In this talk, we define Eisenstein cycles in the first homology groups of quotients of the hyperbolic three spaces as linear combinations of Cremona symbols (generalization of Manin symbols) for the imaginary quadratic field. They generate the Eisenstein part of the homology groups. We also discuss the Eisenstein part of the cohomology groups. As an application, we find asymptotic dimension formula (level aspect) for the cuspidal cohomology groups of congruence subgroups of certain form inside the full Bianchi groups. This is a joint work with Pranjal Vishwakarama.

**Abstract:**

Research in machine learning and data science is increasingly entering the realm of staggeringly large Multiview data collections (concurrent measurements (views) collected on the same subjects from multiple sources).Fueled by an explosion in recent high-throughput and AI technologies, we are now ready to enter the world of personalized medicine and individualized solutions, where clinical or other non-therapeutic interventions can be custom-tailored to individuals to achieve better outcomes based on their Multiview profiles. Although analyses of such multimodal datasets have the potential to provide new insights into the underlying mechanistic processes that cannot be inferred with a single modality, the integration of very large, complex, multimodal data represents a considerable statistical and computational challenge. An understanding of the principles of data integration and visualization methods is thus necessary to determine which methods are best applied to a particular integration problem. In this talk, I will discuss open challenges in multimodal integration, including methodological issues that must be resolved to establish the resources needed to move beyond incremental advances toward translational intervention while keeping machine learning and data science at the forefront of the next generation of Multiview research.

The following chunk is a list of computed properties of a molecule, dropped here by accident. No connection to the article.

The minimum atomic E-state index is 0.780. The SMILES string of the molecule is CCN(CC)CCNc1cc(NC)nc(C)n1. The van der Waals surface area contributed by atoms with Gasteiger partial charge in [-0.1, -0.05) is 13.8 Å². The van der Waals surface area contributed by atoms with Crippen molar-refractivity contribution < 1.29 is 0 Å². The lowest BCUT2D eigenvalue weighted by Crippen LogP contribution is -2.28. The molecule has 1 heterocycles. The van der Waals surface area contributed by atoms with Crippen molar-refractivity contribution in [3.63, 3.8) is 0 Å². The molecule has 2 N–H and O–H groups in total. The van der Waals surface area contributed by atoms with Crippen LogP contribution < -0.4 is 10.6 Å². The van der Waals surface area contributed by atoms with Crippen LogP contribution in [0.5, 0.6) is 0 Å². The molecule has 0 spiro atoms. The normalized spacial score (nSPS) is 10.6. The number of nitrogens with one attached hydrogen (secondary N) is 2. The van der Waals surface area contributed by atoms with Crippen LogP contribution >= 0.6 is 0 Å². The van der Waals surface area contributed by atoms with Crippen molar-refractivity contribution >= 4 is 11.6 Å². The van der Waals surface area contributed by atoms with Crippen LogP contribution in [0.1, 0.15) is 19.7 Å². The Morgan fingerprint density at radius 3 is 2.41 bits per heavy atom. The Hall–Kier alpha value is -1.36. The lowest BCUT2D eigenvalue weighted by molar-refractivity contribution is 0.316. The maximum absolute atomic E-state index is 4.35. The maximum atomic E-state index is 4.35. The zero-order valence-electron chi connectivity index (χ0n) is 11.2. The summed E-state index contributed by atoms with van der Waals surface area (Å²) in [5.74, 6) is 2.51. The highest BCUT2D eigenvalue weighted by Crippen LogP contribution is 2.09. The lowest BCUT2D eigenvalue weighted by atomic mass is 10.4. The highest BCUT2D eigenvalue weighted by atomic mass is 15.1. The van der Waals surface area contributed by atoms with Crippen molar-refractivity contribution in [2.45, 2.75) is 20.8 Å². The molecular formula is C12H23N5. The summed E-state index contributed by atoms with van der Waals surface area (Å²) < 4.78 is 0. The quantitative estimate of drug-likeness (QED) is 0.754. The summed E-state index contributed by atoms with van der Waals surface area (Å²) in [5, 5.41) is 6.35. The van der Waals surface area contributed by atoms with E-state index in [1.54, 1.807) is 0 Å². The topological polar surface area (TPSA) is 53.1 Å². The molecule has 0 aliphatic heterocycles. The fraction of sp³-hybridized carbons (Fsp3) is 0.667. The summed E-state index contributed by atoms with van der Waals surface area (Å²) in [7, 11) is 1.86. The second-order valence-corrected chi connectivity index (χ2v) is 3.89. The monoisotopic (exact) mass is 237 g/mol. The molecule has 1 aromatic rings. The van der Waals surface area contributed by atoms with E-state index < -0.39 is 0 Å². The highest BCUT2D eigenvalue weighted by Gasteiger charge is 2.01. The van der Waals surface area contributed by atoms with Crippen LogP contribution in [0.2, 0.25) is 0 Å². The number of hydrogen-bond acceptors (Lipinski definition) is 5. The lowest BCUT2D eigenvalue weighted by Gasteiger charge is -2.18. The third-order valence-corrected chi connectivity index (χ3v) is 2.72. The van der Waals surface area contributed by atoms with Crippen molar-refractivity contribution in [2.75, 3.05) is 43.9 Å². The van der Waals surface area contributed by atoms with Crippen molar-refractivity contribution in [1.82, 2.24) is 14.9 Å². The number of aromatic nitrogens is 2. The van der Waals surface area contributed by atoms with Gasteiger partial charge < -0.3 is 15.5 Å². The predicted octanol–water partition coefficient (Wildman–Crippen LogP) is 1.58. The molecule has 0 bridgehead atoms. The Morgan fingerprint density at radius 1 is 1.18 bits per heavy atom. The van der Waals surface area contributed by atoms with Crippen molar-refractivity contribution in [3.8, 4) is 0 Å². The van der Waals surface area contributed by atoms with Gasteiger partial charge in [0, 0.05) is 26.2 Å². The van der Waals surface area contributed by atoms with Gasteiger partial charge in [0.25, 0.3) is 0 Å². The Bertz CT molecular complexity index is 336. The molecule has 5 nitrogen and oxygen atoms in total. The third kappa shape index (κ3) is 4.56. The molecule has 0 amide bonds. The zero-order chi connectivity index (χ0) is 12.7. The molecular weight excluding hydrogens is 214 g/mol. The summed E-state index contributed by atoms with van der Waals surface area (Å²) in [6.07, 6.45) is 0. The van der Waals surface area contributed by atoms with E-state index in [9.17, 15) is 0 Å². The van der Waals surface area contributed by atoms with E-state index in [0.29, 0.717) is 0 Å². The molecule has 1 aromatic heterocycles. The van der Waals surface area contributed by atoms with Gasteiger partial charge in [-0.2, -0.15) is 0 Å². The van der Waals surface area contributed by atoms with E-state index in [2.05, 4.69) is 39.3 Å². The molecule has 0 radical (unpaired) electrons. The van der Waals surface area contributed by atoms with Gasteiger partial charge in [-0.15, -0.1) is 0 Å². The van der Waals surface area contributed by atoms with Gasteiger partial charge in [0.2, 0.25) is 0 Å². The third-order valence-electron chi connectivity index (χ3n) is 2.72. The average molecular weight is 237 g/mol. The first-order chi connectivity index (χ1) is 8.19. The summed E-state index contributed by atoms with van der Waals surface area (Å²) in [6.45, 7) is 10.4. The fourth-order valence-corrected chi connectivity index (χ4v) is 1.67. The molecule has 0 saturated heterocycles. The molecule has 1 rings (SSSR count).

**Abstract:**

Fix an odd prime p. Let f be a p-ordinary newform of weight k and h be a normalized cuspidal p-ordinary Hecke eigenform of weight l< k. In this talk we will discuss the p-adic L function and the structure of the p∞-Greenberg Selmer group of the Rankin-Selberg convolution of f and h. In the special cases when the residual representation of h at p is reducible, we also discuss certain congruences between the associated characteristic ideal of the dual Selmer group and the p-Adi Rankin-Selberg L-function. This is a joint work with Somnath Jha and Ravitheja Vangala.